On this day in 1888 Cecil Kimber was born in London to Henry and Fanny Kimber. In 1928 he would be responsible for the founding of MG, though his interest in automobiles was preceded by a love of motorcycles. Following a riding accident, he took to four wheel vehicles, first purchasing a 10 hp Singer in 1913. A year later he took a job with Sheffield-Simplex, a British car and motorcycle maker, as assistant to the chief designer.
After bouncing around with a few different automakers he landed a long term position with Morris Motors Limited. While there he developed specialized bodies for the cars, focusing on sports car styling. This role led him to become the driving force in the official founding of MG, which stands for Morris Garages, in 1924. Cecil died in 1945 when a train he was riding in derailed. He was 56 years old.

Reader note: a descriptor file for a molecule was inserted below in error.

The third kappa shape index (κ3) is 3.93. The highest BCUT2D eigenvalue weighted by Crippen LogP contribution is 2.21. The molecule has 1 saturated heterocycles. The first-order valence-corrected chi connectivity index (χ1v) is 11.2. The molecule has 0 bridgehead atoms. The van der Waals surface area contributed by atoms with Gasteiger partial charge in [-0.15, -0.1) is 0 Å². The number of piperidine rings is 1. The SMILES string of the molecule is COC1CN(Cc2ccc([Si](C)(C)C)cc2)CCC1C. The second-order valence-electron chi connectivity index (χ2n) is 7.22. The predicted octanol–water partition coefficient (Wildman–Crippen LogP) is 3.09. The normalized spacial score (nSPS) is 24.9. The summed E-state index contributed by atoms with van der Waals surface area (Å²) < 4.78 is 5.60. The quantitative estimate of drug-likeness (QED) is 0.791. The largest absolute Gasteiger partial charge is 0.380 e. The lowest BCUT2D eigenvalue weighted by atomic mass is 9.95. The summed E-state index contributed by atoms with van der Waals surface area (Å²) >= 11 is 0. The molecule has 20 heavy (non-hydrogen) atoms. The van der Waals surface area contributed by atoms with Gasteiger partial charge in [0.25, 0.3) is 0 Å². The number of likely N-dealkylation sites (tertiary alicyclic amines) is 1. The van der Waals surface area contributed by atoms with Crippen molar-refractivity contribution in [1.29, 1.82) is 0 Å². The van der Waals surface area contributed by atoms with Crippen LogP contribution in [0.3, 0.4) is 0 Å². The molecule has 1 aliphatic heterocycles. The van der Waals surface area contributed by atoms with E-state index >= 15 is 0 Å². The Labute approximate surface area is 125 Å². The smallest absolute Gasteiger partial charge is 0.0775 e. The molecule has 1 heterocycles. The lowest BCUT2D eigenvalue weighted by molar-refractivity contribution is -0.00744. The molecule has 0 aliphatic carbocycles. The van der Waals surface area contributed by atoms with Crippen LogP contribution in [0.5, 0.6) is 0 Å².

Cover Image: This 1925 MG, with registration number FC 7900, is dubbed Old Number One, but it wasn’t the first MG produced, rather the first manufactured specifically for racing competition. It made its debut at the 1925 Lands End Trial.